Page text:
Recently Tim O’Reilly wrote about how using maps on his phone, and assuming they’d work where he was going, got him into trouble on a recent road trip:

It was a beautiful late spring day towards the end of May, hot even, so the last thing I was thinking about was the possibility that Sierra passes might still be closed. So I was quite surprised to find a sign that the road ahead was closed in 5 miles. I’d have to turn around and retrace my path for over 80 miles.

Now right away, I felt rather betrayed by Google Maps. (Bing Maps was no better.) After all, if the relatively small number of Sierra passes are closed for extended periods of time, how hard would it be to detect that fact and automatically deliver only a working route? Instead, Google provided only a small disclaimer (and one that appears only just before the failed step in the route), that the road ahead “might” be closed. Unless I read the entire list of directions carefully, I wouldn’t see the warning till just about the point where I saw it on a road sign! (read full article here)

There’s an old story in here about the double edged sword of technology. I left the following comment:

In Plato’s Phaedrus, there’s a story about King Thamus debating the pros and cons of writing *as a technology* – he feels people will remember less and therefore think less, and the downsides of writing outweigh the benefits.

Its inescapable that each layer of technology we use demands a quiet trade of convenience for dependence, and we’re unlikely to notice until its too late to recover. Printed maps work great too until you realize the map is simply wrong (it happens), or doesn’t provide enough detail to be of use. All technologies have limits, you just don’t notice them unless you’re poking at the boundaries of things.

The sensible survivalists talk about contingency – anything you depend on should be within your power to obtain through multiple means. And it seems that’s good advice for anyone traveling. Most people who get into trouble when venturing forth are underprepared – what’s fascinating is how the convenience of technology has made us comfortable doing many things without any preparation at all.

There’s a  similar article about tourists getting into trouble in Death Valley because of GPS.

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9 Responses to “Missing maps and the fragility of technology”

  1. Steven B. Levy |

    Technology is no substitute for common sense. Even smart folks like O’Reilly forget that…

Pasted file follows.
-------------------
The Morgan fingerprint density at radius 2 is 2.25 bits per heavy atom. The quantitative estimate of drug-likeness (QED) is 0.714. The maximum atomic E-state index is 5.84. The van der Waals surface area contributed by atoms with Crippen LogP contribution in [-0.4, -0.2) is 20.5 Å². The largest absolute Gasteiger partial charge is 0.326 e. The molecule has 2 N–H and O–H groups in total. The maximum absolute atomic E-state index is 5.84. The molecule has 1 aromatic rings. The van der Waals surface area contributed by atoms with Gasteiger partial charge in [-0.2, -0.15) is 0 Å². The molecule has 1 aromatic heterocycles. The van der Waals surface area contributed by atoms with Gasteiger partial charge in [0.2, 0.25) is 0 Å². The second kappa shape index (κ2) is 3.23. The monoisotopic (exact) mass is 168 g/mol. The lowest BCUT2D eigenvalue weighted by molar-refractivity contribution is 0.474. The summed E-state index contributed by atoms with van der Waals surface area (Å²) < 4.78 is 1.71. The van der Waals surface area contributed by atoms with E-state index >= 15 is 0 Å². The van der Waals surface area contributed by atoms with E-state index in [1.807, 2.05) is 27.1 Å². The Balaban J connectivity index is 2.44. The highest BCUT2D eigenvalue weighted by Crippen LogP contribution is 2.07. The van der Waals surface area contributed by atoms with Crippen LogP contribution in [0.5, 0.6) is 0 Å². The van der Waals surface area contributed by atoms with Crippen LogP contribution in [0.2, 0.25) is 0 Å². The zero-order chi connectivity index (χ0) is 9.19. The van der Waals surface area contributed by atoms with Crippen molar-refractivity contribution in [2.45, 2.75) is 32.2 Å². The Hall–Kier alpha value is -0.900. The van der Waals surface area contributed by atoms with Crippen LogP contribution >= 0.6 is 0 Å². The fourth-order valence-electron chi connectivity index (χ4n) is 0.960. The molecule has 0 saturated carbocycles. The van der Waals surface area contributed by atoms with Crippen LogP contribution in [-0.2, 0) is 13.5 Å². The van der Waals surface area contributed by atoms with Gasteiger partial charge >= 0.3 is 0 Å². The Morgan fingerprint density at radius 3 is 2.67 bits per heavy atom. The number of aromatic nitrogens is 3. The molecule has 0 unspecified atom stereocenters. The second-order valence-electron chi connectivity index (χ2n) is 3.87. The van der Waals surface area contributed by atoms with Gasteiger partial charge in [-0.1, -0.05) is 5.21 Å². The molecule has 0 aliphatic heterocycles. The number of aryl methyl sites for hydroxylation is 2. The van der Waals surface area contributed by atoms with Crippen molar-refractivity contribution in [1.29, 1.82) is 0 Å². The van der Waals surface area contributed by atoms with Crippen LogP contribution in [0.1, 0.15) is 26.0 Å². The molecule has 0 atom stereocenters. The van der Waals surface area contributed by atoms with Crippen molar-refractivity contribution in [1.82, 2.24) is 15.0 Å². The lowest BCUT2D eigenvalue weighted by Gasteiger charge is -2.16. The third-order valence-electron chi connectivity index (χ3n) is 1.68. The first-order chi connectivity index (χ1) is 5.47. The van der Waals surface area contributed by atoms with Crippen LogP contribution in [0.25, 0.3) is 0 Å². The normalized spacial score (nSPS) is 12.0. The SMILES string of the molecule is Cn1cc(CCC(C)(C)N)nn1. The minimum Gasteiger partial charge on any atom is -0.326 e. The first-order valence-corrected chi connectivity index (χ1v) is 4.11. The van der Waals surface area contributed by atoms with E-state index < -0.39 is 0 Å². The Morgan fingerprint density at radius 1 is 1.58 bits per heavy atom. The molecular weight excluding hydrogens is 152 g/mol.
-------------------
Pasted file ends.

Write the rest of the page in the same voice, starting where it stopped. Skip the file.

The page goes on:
Reply
  2. Christopher Dillon |

    I made a similar mistake this week, showing up in Shanghai and expecting that Google Maps would be available. Bing and Nokia were equally useless.

    Reply
  3. Richard I. Garber |

    Scott:

    Sometimes the map might be wrong on purpose. When I was growing up in Pittsburgh I noticed that the city map from Gulf Oil always contained a fictitious road connection in Schenley Park between Schenley Drive and the middle of a horseshoe bend on E. Circuit Road. It probably was one of a set of errors for letting them detect if someone had copied their map.

    Back when I was a student the printed directory for Carnegie Mellon University used to contain a set of phony names with real addresses, and phony addresses with real names. Those features were for detecting who was reselling it as a commercial mailing list. One of my friends was renamed Wadza Duckworth, and another had his computer science department address relisted as being an always-locked storage closet within a room in Wean Hall. Any time those ringers got mail the sender got a cease and desist letter from an attorney.

    Richard

    Reply
  4. Ben |

    Even more dangerous is relying on technology that relies on technology.

    I once received a text message from Google voice that was a translation of an automated voice message from Delta Airlines telling me that the gate for my next flight changed from D35 to G35. The text message was correct except for the fact that the G35 should have been B35 and that G35 did not exist. Luckily I listened to the voice message after 5 minutes of looking for G35 and made the connection.

    Reply
  5. Online Profiling |

    Technology in the recent world has no bounds. I found certain articles over the web when originating some new technology on the way a number of new innovations arises. This all leads to some motivational factors that motivate more people to generate new ideas. Thanks for your content …

    Reply
  6. Chester McLaughlin |

    The discussion with King Thamus is used as a jumping off point in Neil Postman’s excellent book, Technopoly: The Surrender of Culture to Technology.

    Reply
  1. [...] a comment from Richard I. Garber on my post about maps and trusting technology, comes this bit of wisdom: Sometimes the map might be wrong on purpose. When I was growing up in [...]

  2. [...] Missing maps and the fragility of technology August 3, 2011 [...]

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